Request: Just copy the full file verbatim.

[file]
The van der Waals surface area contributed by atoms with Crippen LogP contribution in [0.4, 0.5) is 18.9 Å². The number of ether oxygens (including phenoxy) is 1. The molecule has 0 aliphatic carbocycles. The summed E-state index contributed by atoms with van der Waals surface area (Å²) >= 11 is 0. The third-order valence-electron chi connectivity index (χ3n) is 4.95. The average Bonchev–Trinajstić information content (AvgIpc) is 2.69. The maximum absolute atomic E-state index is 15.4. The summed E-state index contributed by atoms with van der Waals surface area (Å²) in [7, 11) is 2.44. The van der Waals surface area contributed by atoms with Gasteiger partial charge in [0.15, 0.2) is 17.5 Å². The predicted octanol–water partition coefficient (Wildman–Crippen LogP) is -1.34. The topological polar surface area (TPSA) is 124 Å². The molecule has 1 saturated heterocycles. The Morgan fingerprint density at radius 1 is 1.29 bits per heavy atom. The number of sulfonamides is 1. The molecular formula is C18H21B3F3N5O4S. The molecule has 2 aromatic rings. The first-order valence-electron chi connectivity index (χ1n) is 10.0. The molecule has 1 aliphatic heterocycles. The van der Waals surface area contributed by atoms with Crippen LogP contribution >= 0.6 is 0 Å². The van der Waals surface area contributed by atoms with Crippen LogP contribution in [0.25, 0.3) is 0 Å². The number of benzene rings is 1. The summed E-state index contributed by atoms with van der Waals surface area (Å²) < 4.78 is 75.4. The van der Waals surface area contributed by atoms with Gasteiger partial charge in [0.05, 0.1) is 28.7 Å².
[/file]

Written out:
The van der Waals surface area contributed by atoms with Crippen LogP contribution in [0.4, 0.5) is 18.9 Å². The number of ether oxygens (including phenoxy) is 1. The molecule has 0 aliphatic carbocycles. The summed E-state index contributed by atoms with van der Waals surface area (Å²) >= 11 is 0. The third-order valence-electron chi connectivity index (χ3n) is 4.95. The average Bonchev–Trinajstić information content (AvgIpc) is 2.69. The maximum absolute atomic E-state index is 15.4. The summed E-state index contributed by atoms with van der Waals surface area (Å²) in [7, 11) is 2.44. The van der Waals surface area contributed by atoms with Gasteiger partial charge in [0.15, 0.2) is 17.5 Å². The predicted octanol–water partition coefficient (Wildman–Crippen LogP) is -1.34. The topological polar surface area (TPSA) is 124 Å². The molecule has 1 saturated heterocycles. The Morgan fingerprint density at radius 1 is 1.29 bits per heavy atom. The number of sulfonamides is 1. The molecular formula is C18H21B3F3N5O4S. The molecule has 2 aromatic rings. The first-order valence-electron chi connectivity index (χ1n) is 10.0. The molecule has 1 aliphatic heterocycles. The van der Waals surface area contributed by atoms with Crippen LogP contribution >= 0.6 is 0 Å². The van der Waals surface area contributed by atoms with Crippen LogP contribution in [0.25, 0.3) is 0 Å². The number of benzene rings is 1. The summed E-state index contributed by atoms with van der Waals surface area (Å²) < 4.78 is 75.4. The van der Waals surface area contributed by atoms with Gasteiger partial charge in [0.05, 0.1) is 28.7 Å².